Comments to eBook The Hastur Cycle (Cthluhu Mythos Fiction Series)
After playing the D20 adventure, "Death in Freeport," my interest was piqued in the Unspeakable One and the Brotherhood of the Yellow Sign. As it turns out, both were inspired by Hastur and the Yellow Sign. So I decided to go to the source and read the original stories that helped craft the mythology of the Great Old One known as Hastur and his crazy book, "The King in Yellow."

Briefly, Hastur is both a place and a being. He/it is loosely connected to the cities of Carcosa, Yhtill, and Alar. Hastur and Alar are divided in a battle of succession. Yhtill is a city of the past, while Carcosa is a haunted city of the future. All of the cities are near Lake Hali. The cities are on a planet near the star Aldebaran in the Hyades, a planet with two moons and two suns. The inhabitants may be black or white (sources disagree).

What they all agree on is that the Phantom of Truth appears during the siege between the two cities. The Phantom wears a mask and tells everyone else to wear a mask to avoid the appearance of the King in Yellow, who will ultimately usurp all royal successors thereafter.

So everyone wears a mask, including the jaded and bitter Queen Camilla, her clueless daughter Cassilda, and her two sons Thale and Uoht. The plan is that by wearing masks, everyone will be saved from the King in Yellow's inevitable appearance. But the King in Yellow easily thwarts the Phantom of Truth, and he thereafter declares that everyone must wear a mask as well as the yellow sign, a squiggly three-armed symbol.

Sometimes Hastur is described as the King in Yellow, sometimes he's described as the Phantom of Truth, and sometimes he looks an awful lot like Cthulhu.

Oh yeah, someone transcribed all of this down into a play. If you read it or watch it, you go mad. Or you slowly get drawn into the play. Or the characters from the play come after you. It's complicated.

The Second Edition of the Hastur Cycle contains 14 different stories, all of them collected by Robert M. Price into one volume. They are loosely connected by the mythology of Hastur. I'll try to elaborate on each story and make sense of it all...without going mad.

"Haita the Shepherd" and "An Inhabitant of Carcosa" are both by Ambrose Bierce, he of the "Devil's Dictionary." In "Haita the Shepherd", a shepherd struggles in a relentless pursuit of a beautiful woman, who turns out to be an ideal. It's a bittersweet commentary on life. In "Inhabitant," we discover that Bierce invented the Sixth Sense plot twist before M. Night Shyamalan. They're both short and neither are particularly riveting to a modern audience.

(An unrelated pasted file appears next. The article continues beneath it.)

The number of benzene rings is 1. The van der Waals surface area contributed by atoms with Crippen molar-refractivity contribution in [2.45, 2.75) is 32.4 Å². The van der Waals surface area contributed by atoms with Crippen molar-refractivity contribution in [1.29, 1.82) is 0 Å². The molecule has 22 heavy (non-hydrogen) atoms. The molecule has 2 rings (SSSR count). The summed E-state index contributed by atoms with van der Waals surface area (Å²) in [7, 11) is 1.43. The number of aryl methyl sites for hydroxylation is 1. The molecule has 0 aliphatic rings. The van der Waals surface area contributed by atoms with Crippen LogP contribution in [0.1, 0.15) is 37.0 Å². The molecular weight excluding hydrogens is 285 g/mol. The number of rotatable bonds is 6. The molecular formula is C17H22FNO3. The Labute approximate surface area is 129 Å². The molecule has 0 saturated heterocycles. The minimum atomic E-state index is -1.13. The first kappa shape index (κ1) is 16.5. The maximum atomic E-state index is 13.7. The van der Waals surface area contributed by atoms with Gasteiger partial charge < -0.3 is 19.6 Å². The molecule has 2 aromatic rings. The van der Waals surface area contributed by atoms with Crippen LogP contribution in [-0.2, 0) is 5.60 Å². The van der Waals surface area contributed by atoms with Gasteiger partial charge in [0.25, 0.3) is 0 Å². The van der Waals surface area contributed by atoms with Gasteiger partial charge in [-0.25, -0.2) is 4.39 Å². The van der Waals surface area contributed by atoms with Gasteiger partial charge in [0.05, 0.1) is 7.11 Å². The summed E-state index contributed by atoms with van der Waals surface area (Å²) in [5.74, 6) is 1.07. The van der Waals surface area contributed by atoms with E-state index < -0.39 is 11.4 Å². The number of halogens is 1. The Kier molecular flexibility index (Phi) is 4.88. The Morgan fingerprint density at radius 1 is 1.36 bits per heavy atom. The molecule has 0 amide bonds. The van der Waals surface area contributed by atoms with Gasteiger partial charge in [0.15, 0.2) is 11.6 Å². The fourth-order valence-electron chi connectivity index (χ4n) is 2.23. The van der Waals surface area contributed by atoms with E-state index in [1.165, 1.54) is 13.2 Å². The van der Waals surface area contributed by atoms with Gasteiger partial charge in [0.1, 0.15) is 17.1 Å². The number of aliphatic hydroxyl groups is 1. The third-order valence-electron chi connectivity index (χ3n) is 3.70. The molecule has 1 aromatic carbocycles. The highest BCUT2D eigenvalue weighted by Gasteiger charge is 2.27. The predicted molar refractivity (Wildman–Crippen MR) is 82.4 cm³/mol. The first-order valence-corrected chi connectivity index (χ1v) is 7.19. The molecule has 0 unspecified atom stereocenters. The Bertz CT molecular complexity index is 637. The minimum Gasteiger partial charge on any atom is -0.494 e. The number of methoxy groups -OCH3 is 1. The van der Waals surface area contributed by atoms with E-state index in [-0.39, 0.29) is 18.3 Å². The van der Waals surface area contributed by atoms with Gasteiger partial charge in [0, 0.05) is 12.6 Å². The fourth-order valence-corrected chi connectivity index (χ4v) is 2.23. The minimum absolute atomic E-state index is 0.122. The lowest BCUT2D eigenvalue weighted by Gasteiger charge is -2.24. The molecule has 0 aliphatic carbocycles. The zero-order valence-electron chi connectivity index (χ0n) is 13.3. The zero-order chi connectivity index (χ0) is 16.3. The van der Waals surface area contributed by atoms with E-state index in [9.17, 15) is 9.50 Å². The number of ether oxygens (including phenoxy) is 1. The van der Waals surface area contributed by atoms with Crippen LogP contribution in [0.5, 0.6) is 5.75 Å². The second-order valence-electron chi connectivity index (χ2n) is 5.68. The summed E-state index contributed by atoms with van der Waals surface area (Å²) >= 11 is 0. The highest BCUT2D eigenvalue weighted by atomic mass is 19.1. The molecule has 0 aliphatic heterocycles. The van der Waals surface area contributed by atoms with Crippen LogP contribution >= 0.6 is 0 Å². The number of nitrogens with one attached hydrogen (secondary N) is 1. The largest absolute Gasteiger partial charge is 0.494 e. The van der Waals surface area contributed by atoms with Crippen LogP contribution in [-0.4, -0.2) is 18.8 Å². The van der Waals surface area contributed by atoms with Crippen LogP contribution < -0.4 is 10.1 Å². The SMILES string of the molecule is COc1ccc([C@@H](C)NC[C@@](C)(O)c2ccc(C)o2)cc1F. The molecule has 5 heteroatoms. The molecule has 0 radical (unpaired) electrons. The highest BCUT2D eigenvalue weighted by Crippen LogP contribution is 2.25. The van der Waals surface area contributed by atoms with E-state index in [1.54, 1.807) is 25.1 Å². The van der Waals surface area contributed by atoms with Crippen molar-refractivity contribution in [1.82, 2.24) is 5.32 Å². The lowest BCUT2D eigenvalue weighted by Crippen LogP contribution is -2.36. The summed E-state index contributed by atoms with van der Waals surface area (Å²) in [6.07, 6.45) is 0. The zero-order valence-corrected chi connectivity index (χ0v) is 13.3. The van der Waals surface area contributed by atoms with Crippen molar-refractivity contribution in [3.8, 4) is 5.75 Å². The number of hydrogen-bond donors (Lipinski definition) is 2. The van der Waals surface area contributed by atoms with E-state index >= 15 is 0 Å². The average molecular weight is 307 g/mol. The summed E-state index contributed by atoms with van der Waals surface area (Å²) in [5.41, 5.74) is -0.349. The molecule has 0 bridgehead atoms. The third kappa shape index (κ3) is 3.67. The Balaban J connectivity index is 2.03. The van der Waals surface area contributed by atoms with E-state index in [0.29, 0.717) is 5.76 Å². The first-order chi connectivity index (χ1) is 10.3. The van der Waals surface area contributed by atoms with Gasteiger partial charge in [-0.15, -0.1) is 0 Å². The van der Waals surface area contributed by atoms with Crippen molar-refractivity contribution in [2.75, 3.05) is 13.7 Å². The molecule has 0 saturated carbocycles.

HASTUR: In "Haita," Hastur is a benevolent deity of shepherds that Haita prays to. Occasionally, Hastur does nice things for Haita. But he doesn't have much of a role. In "Inhabitant," we have...well, an inhabitant of the city of Carcosa. He refers to Hali as a person, not a lake.

Robert W. Chambers wrote the next two stories, "The Repairer of Reputations" and "The Yellow Sign." In "Repairer," the play known as The King in Yellow appears for the first time. It establishes the subsequent madness that ensues by any who read The King in Yellow, as evidenced by the narrator of "The Repairer of Reputations." What's not immediately clear is that this story takes place in the future, where suicide chambers are government sanctioned. The future twist muddles the story a bit, as the setting isn't relevant to the plot. But it keeps you guessing. "Yellow," on the other hand, is just an out-and-out creep fest, with a zombie who keeps muttering, "Have you found the Yellow Sign?" Good stuff, dramatic endings, and in both cases the characters aren't yammering about the horrors they witnessed from the safety of the afterword, a trait all too often found in Lovecraft and his imitators.

HASTUR: These two stories lay the foundation that reading the King in Yellow drives you bonkers. They both hint at what happens in the first act of the play, which involves the Phantom of Truth. And this, unfortunately, is where we learn about the hearse-driver zombie. He will be rammed into just about every story afterwards, even where he doesn't belong. But that's not Chambers' fault.